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I Have Tourette’s: Living – and Thriving – with A Disability

Hi, achh, my name is, achhhh, Marc Elliot. I tell people, ahhhhdaddad, my professional title is, grrrrr, “Inspirational Speaker on Tolerance,” nigspicfokdaaad. I know you might be a bit confused. If you’re thinking that the editor made several egregious editing errors in the previous sentence, you’ll be surprised to know that those “outbursts” are actually a part of my everyday life.

Living with Tourette’s

For the past 20 years, I’ve had the neurological disorder, Tourette Syndrome. I make involuntary noises and movements that are called tics. The Tourette Syndrome creates a sensation inside me, similar to an itch. And the only way I can get rid of the itch is to scratch it, or in other words, tic.

But Tourette Syndrome itches are far more intense and happen throughout the day. My symptoms started when I was five, with little tics like excessive eye blinking, nose sniffing and repetitive phrases like, “Excuse me, excuse me” and “I love you, I love you.” As I got older, the tics became more complex and intense, and I began to thrash my head around and utter completely inappropriate words.

With an incredible support system and some innate charisma, I have triumphed over these challenges. Aside from the frequent outbursts of racial slurs and dog barking, I continue to live with a special enthusiasm for life. I was a talented thespian, played tons of sports, and was elected student body president of my high school.

After college graduation, I embarked upon a speaking tour around the nation about tolerance. I wanted to take my lessons about being different to convey fundamental lessons about the importance of tolerance. What was intended to be a one-year endeavor turned into something unimaginable. For the past two years, I have traveled to over 42 states, internationally, and spoken to almost 100,000 people delivering my presentation, “What Makes You Tic?” Recently, the largest college magazine, Campus Magazine, named me College Speaker and Diversity Artist of the Year of 2011.

My Life With Tourette’s

To me, the most fascinating aspect of my life is being so vastly different in such an unusual way. I have learned first-hand how people treat someone who is different. Some subtly stare like they are witnessing a freak show. Others do their best to pretend that I don’t exist. Others attempt to be compassionately aware—“Hey man, it’s cool.” And some seem strangely attracted.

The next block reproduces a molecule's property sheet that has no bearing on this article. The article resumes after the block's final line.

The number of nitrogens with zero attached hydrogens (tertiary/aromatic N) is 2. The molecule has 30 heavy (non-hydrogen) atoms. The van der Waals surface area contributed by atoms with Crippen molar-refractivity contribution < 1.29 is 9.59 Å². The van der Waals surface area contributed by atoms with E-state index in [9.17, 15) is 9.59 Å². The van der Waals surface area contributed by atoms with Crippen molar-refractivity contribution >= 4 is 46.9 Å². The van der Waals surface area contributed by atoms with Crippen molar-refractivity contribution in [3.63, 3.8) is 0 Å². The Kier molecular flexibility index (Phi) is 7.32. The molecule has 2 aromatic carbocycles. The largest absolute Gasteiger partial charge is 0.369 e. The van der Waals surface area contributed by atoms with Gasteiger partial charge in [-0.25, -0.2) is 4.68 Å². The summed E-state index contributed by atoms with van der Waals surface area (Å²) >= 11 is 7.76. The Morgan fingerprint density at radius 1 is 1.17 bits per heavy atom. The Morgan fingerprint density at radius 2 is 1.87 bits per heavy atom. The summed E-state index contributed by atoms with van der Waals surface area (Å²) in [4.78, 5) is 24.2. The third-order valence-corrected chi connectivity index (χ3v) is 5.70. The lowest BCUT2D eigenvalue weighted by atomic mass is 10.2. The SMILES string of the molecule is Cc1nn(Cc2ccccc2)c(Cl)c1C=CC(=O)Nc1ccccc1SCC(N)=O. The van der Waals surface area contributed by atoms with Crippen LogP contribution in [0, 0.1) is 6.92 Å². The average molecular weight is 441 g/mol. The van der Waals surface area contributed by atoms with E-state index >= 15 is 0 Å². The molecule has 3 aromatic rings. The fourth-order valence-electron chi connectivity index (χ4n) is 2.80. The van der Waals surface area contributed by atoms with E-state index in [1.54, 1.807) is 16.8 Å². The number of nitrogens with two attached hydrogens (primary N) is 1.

Recently, while awaiting a flight, I thought, “There are plenty of different people around me. Maybe my noises and movements will simply blend in.” Yet, even surrounded by all kinds of unusual people, most eyes and ears were on me.

“Live and Let Live”

So that begs the question, “What is the appropriate thing to do when one encounters someone with Tourette Syndrome?” My initial response would be to “Live and Let Live.” What do I mean? It’s the idea that I am going to live my life and let others live theirs without intrusion from me. For example, if you see someone with Tourette Syndrome, you might be curious, alarmed, or hyperaware of that person, but try to imagine if that were you. I believe that most people would want to be left alone to live their life.

If one day, you feel inclined to ask someone about his Tourette Syndrome or other condition, I’ll leave you with this story. A friend was sitting on a public bus next to a man who exhibited some small tics.

Being my friend and totally aware of Tourette Syndrome, she quickly blurted out, “Oh, do you have Tourette Syndrome?”

Then man sternly responded, “No, I don’t!”

My friend didn’t think much of it until a few minutes later when the man slipped her a note that read, “Asking that question out loud was incredibly inappropriate as I do have Tourette Syndrome.”

The point of this story is not that my friend should feel bad about challenging her assumptions about other people or expanding her curiosity, but rather it is a reminder that everyone in this world deals with their own challenges in different ways. “Live and Let Live” is about being sensitive to that idea and having compassion for the person barking and anyone else who is simply different.

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